The Trojan horse still lives. Never download an unsolicited email attachment, as it may be embedded with the deadly Trojan virus, which could wreak havoc on your computer.
Recently in San Francisco, Uri Rivner, head of new technologies at RSA, the security division of EMC, said Trojan horse is a destructive program that masquerades as a benign application. It even puts online banking passwords at risk.
Rivner said Trojans are highly sophisticated, easy to use malware (malicious software) and don't cost much. Their distribution is also quite simple. The infection mechanism is very effective. It can get into your computer system if you go to a hijacked, but legitimate-looking website or if you are tricked into downloading a link or email attachment.
Once in the computer, it can give the malware creator complete remote control of your machine. The virus may sit dormant until you visit the website of a bank or a credit card company or other financial institution, whereupon it secretly records the passwords, account details and other confidential information.
A Trojan Virus can record every keyboard stroke of the user. The stolen details are then sent back to the Trojan operator, who uses them in online fraud scams like transferring money from banks.
Rivner says the two most dangerous Trojans are Zeus and SpyEye. Millions of computers across the world are infected by these Trojans. These two malwares are now merging. SpyEye is taking over Zeus operations, Rivner adds.
Rivner says cyber criminals know that it's hard to take on the bank's systems, so they attack the weakest link in the chain, that is, the online bank customers. The new Trojan virus can empty bank accounts without the owner knowing about the theft, as it shows him fake statements or gives him an illusion that everything is in order.
It's only when he goes to the ATM to collect cash or when he gets the hard copy of the bank statement that the reality dawns on him.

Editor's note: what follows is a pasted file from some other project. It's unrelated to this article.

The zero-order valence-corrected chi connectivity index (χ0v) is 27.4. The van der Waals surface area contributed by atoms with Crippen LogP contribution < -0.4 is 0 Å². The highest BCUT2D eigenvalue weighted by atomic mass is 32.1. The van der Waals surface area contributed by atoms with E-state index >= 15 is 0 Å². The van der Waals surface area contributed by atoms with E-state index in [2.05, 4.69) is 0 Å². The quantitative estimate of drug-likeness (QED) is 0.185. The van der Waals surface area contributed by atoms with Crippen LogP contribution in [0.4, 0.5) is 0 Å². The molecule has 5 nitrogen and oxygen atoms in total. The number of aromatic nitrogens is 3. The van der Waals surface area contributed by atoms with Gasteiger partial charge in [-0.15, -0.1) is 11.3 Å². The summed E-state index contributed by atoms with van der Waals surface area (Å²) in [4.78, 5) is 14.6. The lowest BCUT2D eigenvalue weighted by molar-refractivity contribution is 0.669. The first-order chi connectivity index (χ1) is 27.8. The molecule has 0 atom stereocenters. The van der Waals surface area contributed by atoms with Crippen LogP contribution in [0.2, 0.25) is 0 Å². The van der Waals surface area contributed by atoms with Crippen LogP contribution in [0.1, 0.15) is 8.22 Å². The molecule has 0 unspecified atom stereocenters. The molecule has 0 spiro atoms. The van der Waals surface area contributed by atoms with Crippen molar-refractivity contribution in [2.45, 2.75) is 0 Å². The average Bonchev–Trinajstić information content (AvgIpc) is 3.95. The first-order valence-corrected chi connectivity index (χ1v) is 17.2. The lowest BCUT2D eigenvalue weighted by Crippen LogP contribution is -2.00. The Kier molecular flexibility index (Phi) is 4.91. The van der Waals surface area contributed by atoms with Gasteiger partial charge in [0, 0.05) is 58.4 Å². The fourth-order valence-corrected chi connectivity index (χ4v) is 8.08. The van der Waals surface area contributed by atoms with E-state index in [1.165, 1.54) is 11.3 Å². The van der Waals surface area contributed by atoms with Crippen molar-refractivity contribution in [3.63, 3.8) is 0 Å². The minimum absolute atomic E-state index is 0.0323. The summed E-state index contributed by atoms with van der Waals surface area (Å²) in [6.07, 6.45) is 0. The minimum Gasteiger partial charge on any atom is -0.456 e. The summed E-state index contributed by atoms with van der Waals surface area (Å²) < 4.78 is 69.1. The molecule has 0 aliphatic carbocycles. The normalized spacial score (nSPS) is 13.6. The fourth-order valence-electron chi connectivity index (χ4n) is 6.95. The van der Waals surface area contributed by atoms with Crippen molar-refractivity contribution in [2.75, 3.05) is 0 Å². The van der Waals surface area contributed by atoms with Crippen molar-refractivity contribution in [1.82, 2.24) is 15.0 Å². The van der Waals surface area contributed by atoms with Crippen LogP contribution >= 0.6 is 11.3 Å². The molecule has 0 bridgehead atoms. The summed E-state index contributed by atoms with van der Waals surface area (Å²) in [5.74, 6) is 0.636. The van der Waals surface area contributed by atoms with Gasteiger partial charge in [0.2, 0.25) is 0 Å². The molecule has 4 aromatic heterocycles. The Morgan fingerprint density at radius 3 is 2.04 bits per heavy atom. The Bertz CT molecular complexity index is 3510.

However, Rivner says it is relatively easy to protect against Trojan attacks by installing antivirus software and keeping it up to date. Users should keep their anti-spyware and firewalls set to the highest level.
But more importantly, computer users should be more circumspect when receiving an email or a download. "Even if you receive a link from a friend, be a little suspicious,"he cautions.
Local Money MulesMany of the cyber criminals carrying out this type of fraud are located abroad, so they need a local money mule to send them the funds overseas. A mule is a person who allows his bank account to be used by fraudsters to transfer illicit gains to overseas accounts.
A mule account is a legal bank account held by a real customer. He says many such mules are job seekers, who are promised handsome commissions in exchange for channelling funds overseas.
"Once recruited, the mule will receive the stolen funds in his account. He is then required to withdraw the funds and send them abroad, using a legitimate money transfer service. Often the mules are innocent victims. They believe they are working for a legitimate business,"says Rivner.
Rivner says banks are aware of this malware. They have put in place better authentication methods and defence mechanisms to keep out fraudsters. One of them is to send a tracker id number or code number to the online bank customer on his mobile phone via SMS.
It asks the customer to fill that number on the web page while transferring any amount through Net banking. So even if an attacker piggybacks on that session via the Trojan to make any fraudulent transaction, he can't finish the process till he has furnished the code number.
And under no circumstances will he have this crucial code number unless he has also stolen your mobile phone along with hijacking your web page. "So netbanking can be made safe," Rivner says.